And she dared for just one moment to believe it could get her out of hell

Because hell was this world, that as a child she had just called More
Because it was More than she imagined could have existed before
Before, you didn’t imagine, you didn’t hope, you didn’t plan
You just swam in the colors and wallered in the iridescent land

And Before was so easy
And More was so hard
But there was no going back
Once they bombarded her cranium with words
She could never throw them back
So she learned to adapt
She learned to accept
That her rescuers were praised
They’d pulled her out of heaven
And into hell
But everyone was amazed
They’d taught her to speak
To read and to write
To get along with other kids
And that was all that mattered
She was just an object in their personal dramas
So she learned to live how they wanted her to live

But now she was grown
Standing in the street
Necklace in hand
And every hair on her body stood up
And she turned
And she ran

On automatic pilot she ran to the sea
She knelt down in the sand
She opened up her hand
And saw opals and oyster shells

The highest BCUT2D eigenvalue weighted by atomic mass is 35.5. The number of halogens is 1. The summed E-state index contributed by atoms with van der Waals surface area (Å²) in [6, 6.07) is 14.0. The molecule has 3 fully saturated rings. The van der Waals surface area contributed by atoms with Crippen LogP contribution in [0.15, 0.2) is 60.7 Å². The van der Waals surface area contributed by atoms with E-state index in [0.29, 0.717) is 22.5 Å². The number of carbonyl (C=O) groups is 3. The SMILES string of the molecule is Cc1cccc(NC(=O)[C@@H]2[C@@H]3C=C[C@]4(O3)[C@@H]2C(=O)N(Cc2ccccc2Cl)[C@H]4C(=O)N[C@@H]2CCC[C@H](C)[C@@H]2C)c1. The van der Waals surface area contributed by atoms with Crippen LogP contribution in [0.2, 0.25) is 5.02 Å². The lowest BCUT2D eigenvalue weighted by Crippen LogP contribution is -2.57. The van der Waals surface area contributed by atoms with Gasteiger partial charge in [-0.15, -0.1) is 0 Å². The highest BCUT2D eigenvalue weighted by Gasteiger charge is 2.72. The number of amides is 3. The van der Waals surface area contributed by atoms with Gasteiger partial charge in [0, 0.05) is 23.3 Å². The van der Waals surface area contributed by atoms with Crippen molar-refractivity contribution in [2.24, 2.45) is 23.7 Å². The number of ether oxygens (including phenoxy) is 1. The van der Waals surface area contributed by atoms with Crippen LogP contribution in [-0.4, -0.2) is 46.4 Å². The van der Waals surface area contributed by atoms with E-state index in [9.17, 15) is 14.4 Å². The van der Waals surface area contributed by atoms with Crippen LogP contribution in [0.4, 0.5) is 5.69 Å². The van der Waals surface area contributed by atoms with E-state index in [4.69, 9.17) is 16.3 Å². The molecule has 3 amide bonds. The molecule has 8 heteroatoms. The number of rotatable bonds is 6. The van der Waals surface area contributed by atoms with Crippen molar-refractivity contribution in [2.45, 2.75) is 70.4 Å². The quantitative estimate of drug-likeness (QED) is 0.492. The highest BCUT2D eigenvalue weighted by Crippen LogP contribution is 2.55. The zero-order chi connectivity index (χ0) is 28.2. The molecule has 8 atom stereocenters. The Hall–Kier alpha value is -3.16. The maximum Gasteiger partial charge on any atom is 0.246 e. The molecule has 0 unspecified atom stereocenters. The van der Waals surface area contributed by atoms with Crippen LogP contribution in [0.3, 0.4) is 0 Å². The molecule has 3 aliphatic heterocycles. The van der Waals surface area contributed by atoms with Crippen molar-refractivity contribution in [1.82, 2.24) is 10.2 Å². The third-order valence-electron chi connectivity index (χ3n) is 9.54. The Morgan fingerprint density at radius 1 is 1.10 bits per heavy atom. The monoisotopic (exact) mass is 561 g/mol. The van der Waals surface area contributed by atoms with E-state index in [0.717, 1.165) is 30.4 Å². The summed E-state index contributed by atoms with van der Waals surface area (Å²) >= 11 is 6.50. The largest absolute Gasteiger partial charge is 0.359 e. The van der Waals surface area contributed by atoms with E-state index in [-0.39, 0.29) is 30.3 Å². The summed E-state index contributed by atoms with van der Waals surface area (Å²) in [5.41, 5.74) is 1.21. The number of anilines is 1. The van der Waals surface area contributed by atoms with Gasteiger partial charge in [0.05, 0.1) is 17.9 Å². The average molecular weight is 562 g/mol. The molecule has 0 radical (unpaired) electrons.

She put the necklace on
And she cried burning tears
Of rage and desire and self-pity and shame
But most of all they were tears of loss

It had been twenty years
Since her forced exile
From the only place she’d ever felt at home
She’d tried every way she knew to get back
But the damage was already done
Once they’d given her
More words
More thoughts
More contemplation
More More
There was no going back to Before

Oh she was a success for them
She went to a mainstream school
Nobody knew of her past
Though the kids treated her like a fool
But being odd was no problem —
For the ones who rescued her
It was enough that she could talk and read

So she grew up
Got a job
Dated men
Lived on her own
Surely it didn’t matter much
If her heart turned to stone

So she stared at the oyster shell
And remembered that world like a dream
Where you didn’t need to know you existed
You just floated from scene to scene
And the colors in the opal
Brought back memories of light
Of dancing and swimming and wallering
In rainbows cast by sunlight
The oyster shell reminded her
Of the underwater ocean feel of Before
And the smooth pearly light
She had felt such delight
Until the outsiders dragged her into More

In her mind anyone seeing the necklace
Would see right through her
And the lies and broken promises of More